IFPI, the International Federation of the Phonographic Industry, is a music industry group that represents 1,400 publishers worldwide. Recently a IFPI study, conducted by their Head of Internet Anti-piracy Operations, was leaked on their website which provided insights such as piracy activity on the Internet, techniques used by pirates to gain access to content, and methods used by IFPI to catch pirates. One of the more interesting parts of the report revolve around a graph that shows which file locker websites (i.e. websites that allow users to upload and store files, which can then be downloaded or shared) contain the most infringing URLs (links that allowed users to download pirated content).
According to that graph (see image above), Megaupload is number seven on the list of lockers with the most infringing URLs despite Megaupload being the largest file locker at the time. In other words, Megaupload had the most traffic compared to the competition but it contained less pirated content than the other locker websites.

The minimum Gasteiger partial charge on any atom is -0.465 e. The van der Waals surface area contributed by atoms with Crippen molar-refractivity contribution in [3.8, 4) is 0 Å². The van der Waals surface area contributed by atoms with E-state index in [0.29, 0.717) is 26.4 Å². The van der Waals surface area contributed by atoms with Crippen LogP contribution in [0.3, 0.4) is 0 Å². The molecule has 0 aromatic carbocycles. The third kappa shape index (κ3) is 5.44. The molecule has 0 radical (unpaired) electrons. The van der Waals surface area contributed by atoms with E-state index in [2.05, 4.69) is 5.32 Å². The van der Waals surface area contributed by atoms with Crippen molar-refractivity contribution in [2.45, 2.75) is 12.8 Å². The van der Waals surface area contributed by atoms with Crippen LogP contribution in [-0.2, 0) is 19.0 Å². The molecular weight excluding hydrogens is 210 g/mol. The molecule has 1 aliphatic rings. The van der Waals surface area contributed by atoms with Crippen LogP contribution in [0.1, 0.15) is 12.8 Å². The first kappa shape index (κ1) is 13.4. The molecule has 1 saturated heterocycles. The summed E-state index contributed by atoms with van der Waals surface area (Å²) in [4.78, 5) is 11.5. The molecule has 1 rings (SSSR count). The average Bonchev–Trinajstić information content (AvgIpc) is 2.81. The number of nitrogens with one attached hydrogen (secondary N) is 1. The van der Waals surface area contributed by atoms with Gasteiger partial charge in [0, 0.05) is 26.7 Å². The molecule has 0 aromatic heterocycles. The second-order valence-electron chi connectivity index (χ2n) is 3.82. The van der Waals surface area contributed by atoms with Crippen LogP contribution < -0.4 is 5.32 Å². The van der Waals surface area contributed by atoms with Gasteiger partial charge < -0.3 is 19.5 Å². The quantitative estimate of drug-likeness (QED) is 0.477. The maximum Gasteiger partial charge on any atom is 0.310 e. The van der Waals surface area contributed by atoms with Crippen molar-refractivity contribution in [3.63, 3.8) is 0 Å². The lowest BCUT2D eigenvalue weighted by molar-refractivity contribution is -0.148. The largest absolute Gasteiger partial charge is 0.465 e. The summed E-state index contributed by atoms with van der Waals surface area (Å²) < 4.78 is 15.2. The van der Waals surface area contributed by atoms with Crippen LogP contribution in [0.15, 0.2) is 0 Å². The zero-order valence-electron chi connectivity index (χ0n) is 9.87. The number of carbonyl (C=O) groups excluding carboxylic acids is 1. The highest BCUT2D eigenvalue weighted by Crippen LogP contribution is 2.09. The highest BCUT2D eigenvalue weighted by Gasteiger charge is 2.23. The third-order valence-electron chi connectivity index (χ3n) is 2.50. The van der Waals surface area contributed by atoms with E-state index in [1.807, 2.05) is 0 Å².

Kim Dotcom, the ex-CEO/CEO of Megaupload, told ArsTechnica this data ‘vindicates’ Megaupload and proves Megaupload actively worked to take down infringing links:
“All the other file hosters in this list were significantly smaller than Megaupload. Megaupload had 1.5 terabits of bandwidth utilization before it was shut down. The next largest, RapidShare, had only about 800 gigabits.
If the largest file hoster in the world does not represent a significant percentage of infringing URL’s found by IFPI, this can only lead to one conclusion,. Megaupload was very effective in taking infringing links down.
What this statistic clearly shows is that we were a good corporate citizen and had a solid takedown policy. We had an average takedown time of 3 hours based on all takedown requests in the history of Megaupload. We also had 180 takedown partners with direct delete access and they have removed links instantly, millions of them.”
It is interesting that Dotcom brings up the direct delete access capability of Megaupload because, as ArsTechnica points out, this direct delete access capability is one the main reasons why Megaupload was brought down by the Feds. According to the authorities, Megaupload limited the number of times content owners could delete pirated content through this direct delete feature. For example, Time Warner was limited to 2,500 deletions per day until they requested an increase and was granted 5,000 by Dotcom.
At this time the fight between Megaupload and the USA and New Zealand governments is like a seesaw, going back and forth. Only time will tell who is the victor but one thing is certain: This case will serve as a landmark precedent for the reach, or lack thereof, of the American government on foreign companies and citizens.